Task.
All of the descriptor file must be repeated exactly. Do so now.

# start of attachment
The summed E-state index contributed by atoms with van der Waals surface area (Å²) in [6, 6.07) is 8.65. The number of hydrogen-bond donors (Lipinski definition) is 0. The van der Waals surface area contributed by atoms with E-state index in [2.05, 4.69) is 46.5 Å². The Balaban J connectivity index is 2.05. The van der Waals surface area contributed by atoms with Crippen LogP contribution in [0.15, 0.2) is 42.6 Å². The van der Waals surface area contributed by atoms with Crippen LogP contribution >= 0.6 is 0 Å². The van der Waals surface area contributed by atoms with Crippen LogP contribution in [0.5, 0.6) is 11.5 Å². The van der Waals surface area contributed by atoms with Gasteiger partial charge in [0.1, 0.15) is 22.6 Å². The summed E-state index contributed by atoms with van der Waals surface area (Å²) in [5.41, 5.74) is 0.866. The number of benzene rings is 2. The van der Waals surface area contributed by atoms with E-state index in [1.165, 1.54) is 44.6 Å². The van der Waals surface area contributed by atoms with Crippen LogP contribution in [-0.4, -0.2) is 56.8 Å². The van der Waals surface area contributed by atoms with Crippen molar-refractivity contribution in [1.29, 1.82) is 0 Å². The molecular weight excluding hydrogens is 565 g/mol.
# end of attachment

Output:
The summed E-state index contributed by atoms with van der Waals surface area (Å²) in [6, 6.07) is 8.65. The number of hydrogen-bond donors (Lipinski definition) is 0. The van der Waals surface area contributed by atoms with E-state index in [2.05, 4.69) is 46.5 Å². The Balaban J connectivity index is 2.05. The van der Waals surface area contributed by atoms with Crippen LogP contribution in [0.15, 0.2) is 42.6 Å². The van der Waals surface area contributed by atoms with Crippen LogP contribution >= 0.6 is 0 Å². The van der Waals surface area contributed by atoms with Crippen LogP contribution in [0.5, 0.6) is 11.5 Å². The van der Waals surface area contributed by atoms with Gasteiger partial charge in [0.1, 0.15) is 22.6 Å². The summed E-state index contributed by atoms with van der Waals surface area (Å²) in [5.41, 5.74) is 0.866. The number of benzene rings is 2. The van der Waals surface area contributed by atoms with E-state index in [1.165, 1.54) is 44.6 Å². The van der Waals surface area contributed by atoms with Crippen LogP contribution in [-0.4, -0.2) is 56.8 Å². The van der Waals surface area contributed by atoms with Crippen molar-refractivity contribution in [1.29, 1.82) is 0 Å². The molecular weight excluding hydrogens is 565 g/mol.